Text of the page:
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GBS services are only for OSU internal projects. Contact Brett Tyler if you have questions about this policy.
Genotyping by Sequencing (GBS) is a technique used for creating a reduced representation library from genomic DNA for the purpose of discovering and/or scoring variants such as SNPs. This method was first described in Elshire et.al. High quality genomic DNA is restricted with a restriction enzyme and barcoded adapters are ligated onto the fragments, one per sample. Both ends of the fragment must have the cut site for the process to work.
The adapters currently available for the CGRB service match the restriction enzyme ApeKI which is a rare cutter. Genomic DNA submitted for GBS library construction must be high quality (high molecular weight with no degradation). This is to ensure both ends the long restriction fragments generated in the library construction have the cut site present for adapter ligation. Additionally the gDNA must be free of inhibitors to restriction digest.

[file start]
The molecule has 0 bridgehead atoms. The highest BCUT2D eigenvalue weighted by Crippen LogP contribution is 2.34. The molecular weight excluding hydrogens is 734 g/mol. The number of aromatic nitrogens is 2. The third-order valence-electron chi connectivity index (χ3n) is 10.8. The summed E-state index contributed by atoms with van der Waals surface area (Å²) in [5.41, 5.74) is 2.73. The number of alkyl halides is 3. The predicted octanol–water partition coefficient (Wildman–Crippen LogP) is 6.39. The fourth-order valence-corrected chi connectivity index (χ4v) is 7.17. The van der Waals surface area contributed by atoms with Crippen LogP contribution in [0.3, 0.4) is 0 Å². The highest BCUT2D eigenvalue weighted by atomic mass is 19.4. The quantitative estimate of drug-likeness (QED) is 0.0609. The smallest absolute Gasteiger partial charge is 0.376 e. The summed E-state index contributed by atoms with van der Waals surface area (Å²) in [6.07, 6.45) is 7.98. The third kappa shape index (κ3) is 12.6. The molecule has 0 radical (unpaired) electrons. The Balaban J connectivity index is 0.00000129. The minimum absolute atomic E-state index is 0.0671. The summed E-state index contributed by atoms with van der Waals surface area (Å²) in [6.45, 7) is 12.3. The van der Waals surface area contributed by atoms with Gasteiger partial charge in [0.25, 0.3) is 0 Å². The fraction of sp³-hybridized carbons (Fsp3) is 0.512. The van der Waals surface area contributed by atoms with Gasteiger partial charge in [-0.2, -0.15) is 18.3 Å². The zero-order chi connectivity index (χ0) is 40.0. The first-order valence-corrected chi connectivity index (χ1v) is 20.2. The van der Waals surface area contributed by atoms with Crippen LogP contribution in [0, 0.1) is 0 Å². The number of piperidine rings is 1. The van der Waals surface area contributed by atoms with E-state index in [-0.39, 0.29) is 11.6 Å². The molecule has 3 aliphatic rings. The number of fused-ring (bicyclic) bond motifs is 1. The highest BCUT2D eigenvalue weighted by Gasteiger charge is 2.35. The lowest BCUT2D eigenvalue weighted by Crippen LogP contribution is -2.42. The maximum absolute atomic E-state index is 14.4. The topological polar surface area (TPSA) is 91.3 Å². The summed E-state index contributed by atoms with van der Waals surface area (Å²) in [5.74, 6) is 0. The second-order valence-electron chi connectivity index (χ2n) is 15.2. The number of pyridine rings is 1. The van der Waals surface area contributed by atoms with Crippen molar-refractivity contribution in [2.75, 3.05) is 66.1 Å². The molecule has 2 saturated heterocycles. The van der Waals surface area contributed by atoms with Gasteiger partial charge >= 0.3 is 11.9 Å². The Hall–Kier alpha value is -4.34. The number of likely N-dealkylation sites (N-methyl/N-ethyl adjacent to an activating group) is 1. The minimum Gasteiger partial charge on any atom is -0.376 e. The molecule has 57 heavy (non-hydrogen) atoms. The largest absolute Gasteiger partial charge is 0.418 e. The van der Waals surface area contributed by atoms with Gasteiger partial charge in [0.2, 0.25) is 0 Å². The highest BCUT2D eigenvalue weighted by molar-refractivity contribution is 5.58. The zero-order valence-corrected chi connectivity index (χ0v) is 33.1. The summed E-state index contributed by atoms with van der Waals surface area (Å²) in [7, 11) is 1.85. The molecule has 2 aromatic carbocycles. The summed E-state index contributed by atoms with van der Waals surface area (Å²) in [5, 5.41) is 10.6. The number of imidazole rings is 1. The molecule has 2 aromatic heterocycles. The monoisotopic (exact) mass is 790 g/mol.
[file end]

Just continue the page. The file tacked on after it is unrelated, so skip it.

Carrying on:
Barcoded samples are then pooled and the library is sequenced. Data output is processed through the TASSEL pipeline for downstream analyses.
A good review article comparing the GBS technique with RAD was published by Davey et. al.
Contact Aaron Trippe 541-737-3413 to discuss your project and sample submissions.
Contact Andrew Black with questions concerning the start of a GBS project, experimental design, and the options for data processing and downstream analysis using TASSEL and other software pipelines.
Contact Matthew Peterson with any questions and for details concerning the processing of your run, e.g., creating the Key file and formatting your reference genome.